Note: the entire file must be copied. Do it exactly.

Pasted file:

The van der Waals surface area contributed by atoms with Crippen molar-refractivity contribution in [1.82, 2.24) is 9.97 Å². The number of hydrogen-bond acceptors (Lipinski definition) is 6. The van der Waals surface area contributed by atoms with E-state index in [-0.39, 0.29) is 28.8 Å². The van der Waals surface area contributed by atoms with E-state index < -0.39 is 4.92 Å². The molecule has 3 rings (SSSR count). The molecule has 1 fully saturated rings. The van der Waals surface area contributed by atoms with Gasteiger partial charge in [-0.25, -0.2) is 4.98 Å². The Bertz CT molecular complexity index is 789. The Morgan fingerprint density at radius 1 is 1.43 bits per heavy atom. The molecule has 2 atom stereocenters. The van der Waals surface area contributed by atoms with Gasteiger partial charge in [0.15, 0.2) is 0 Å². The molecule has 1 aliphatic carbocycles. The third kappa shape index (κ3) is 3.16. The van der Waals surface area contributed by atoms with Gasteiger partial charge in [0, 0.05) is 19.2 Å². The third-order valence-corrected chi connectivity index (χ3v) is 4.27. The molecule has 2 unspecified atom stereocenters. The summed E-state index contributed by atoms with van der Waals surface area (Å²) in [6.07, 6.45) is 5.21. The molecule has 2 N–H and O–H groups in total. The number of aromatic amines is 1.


The van der Waals surface area contributed by atoms with Crippen molar-refractivity contribution in [1.82, 2.24) is 9.97 Å². The number of hydrogen-bond acceptors (Lipinski definition) is 6. The van der Waals surface area contributed by atoms with E-state index in [-0.39, 0.29) is 28.8 Å². The van der Waals surface area contributed by atoms with E-state index < -0.39 is 4.92 Å². The molecule has 3 rings (SSSR count). The molecule has 1 fully saturated rings. The van der Waals surface area contributed by atoms with Gasteiger partial charge in [-0.25, -0.2) is 4.98 Å². The Bertz CT molecular complexity index is 789. The Morgan fingerprint density at radius 1 is 1.43 bits per heavy atom. The molecule has 2 atom stereocenters. The van der Waals surface area contributed by atoms with Gasteiger partial charge in [0.15, 0.2) is 0 Å². The molecule has 1 aliphatic carbocycles. The third kappa shape index (κ3) is 3.16. The van der Waals surface area contributed by atoms with Gasteiger partial charge in [0, 0.05) is 19.2 Å². The third-order valence-corrected chi connectivity index (χ3v) is 4.27. The molecule has 2 unspecified atom stereocenters. The summed E-state index contributed by atoms with van der Waals surface area (Å²) in [6.07, 6.45) is 5.21. The molecule has 2 N–H and O–H groups in total. The number of aromatic amines is 1.